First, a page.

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On 7 October 2022, the Human Rights Council concluded its 51st Session. This briefing reviews key debates, decisions and documents in which drug control and its impact on human rights were analysed and addressed.
Dialogue on the Philippines
The enhanced ID was a key moment to reflect upon developments related to the ‘War on Drugs’ in the Philippines, and the achievements and limitations of the UN Joint Programme of technical cooperation and capacity building for the promotion and protection of human rights in the Philippines (UNJP). The acting High Commissioner for Human Rights presented OHCHR report on the issue (A/HRC/51/58), which expresses concerns for the ongoing lack of accountability for killings related to the anti-drug campaign, new incidents of extrajudicial killings, and limited steps towards drug policy reform undertaken in the context of the UNJP. Interventions followed by newly appointed Commissioner for Human Rights Beda Epres, the UN Resident Coordinator Gustavo Gonzalez, and the Filipino Secretary of Justice Crispin Remulla; who affirmed that President Marcos “has a deeply human approach to law enforcement and the anti-illegal drug campaign’ and focuses on ‘the need for rehabilitation, prevention, education and assistance to victims and their families.” A moving intervention delivered by panellist Inez Feria, Director of NoBox Philippines, highlighted the risk of institutionalising, through the UNJP, human rights violations in the context of drug control, and the need to abandon dangerous and ineffective narratives to achieve lasting change: “If we continue with this [drug free Philippines] narrative, we will continue to violate human rights”.
Ms Feria denounced an ongoing culture of surveillance, control, abuse and killing against people who use drugs and their communities: “The message seems to be: if it’s drugs, we’ll fix you.. or else”, and asked the Council: “How can we move forward and fix things, if we are not honest of what has been happening and continues to be happening, and we quibble over numbers, instead of acknowledging the wrongs that have been committed?”. And on priorities for the UNJP, she asked: “If we are talking about a health response, why are we not urgently setting up harm reduction services, that can protect and save lives? We have the evidence, why are we ignoring that?”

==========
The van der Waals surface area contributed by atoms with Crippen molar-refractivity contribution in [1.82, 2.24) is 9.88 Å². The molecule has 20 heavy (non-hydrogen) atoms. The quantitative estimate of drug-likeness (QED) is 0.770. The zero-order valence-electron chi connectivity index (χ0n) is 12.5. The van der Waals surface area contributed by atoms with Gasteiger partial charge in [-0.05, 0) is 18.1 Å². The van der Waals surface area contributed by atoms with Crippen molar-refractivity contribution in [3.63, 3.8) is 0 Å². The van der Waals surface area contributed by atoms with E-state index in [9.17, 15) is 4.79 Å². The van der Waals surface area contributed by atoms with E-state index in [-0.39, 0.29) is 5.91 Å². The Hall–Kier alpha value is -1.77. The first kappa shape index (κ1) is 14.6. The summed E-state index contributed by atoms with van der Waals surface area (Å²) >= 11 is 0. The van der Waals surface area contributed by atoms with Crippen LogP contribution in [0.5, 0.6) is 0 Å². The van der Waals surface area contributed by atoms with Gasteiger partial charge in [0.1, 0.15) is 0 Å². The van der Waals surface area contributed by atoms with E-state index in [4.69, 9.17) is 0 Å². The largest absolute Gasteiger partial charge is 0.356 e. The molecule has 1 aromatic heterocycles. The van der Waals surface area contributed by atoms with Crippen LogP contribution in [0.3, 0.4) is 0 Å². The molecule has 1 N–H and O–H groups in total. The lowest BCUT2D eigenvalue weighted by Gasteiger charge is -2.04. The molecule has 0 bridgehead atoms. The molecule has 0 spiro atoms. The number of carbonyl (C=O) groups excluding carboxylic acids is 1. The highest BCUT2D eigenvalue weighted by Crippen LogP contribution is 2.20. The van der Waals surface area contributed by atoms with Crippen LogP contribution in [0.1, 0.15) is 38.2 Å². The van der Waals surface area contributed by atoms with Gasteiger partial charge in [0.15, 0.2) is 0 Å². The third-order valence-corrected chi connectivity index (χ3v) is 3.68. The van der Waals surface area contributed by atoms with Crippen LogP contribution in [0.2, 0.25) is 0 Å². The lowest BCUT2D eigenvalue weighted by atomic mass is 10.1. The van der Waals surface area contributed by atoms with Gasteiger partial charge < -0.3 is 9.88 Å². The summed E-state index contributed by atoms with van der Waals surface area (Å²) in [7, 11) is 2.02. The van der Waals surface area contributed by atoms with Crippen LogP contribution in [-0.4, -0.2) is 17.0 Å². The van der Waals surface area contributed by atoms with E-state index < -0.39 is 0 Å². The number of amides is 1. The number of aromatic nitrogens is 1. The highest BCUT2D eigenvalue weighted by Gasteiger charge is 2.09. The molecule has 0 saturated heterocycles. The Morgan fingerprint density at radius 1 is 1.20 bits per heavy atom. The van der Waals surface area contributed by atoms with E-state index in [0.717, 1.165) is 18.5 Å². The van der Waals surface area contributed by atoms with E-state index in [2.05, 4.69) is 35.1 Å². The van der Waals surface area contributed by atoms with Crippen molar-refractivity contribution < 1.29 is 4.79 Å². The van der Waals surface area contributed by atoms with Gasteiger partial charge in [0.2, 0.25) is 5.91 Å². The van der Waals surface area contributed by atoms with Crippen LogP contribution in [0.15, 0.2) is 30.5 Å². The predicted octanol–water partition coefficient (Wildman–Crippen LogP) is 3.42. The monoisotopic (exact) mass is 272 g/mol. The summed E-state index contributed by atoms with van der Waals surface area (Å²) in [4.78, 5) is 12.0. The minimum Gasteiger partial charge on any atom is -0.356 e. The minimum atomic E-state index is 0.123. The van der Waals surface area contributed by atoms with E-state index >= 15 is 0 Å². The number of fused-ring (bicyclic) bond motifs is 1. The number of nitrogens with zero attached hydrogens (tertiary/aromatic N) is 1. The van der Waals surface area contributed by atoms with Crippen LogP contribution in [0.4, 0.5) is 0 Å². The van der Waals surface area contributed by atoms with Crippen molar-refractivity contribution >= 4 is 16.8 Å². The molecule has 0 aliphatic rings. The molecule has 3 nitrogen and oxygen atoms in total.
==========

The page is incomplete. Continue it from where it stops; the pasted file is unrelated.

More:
The Dialogue featured notable interventions by states; including the EU and Switzerland – which both denounced the ongoing violations and “the reluctance of the Philippines to renew the OHCHR reporting mandate it had courageously established”; and Liechtenstein, which highlighted shortcomings in UNJP implementation. A joint statement by IDPC and HRI similarly denounced ongoing abuses in the context of the war on drugs in the country, and the failure to meaningfully engage people who use drugs in UNJP implementation.
Nevertheless, the Council failed to adopt a new Resolution which would extend OHCHR monitoring and reporting mandate on the Programme, and the human rights situation in the country, attracting the condemnation of civil society.
Report on the death penalty
This year’s report (A/HRC/51/7) notes the resumption of executions for drug offences in Singapore, and an increase in drug-related executions in Iran, within a context of considerable increase in the application of the death penalty for drug-related offences globally in 2021. The overrepresentation of persons from vulnerable and marginalized groups, persons belonging to minorities, foreign nationals and women among people facing the death penalty for drug offences was also highlighted.
After reiterating that the death penalty for drug offences violates international standards, the report also recalls the conclusions on this matter by the Working Group on Arbitrary Detention in its 2021 thematic report; and the recommendation by the International Narcotics Control Board ”to States that retain the death penalty for drug-related offences to consider abolishing it for such offences and commuting death sentences that have already been handed down.”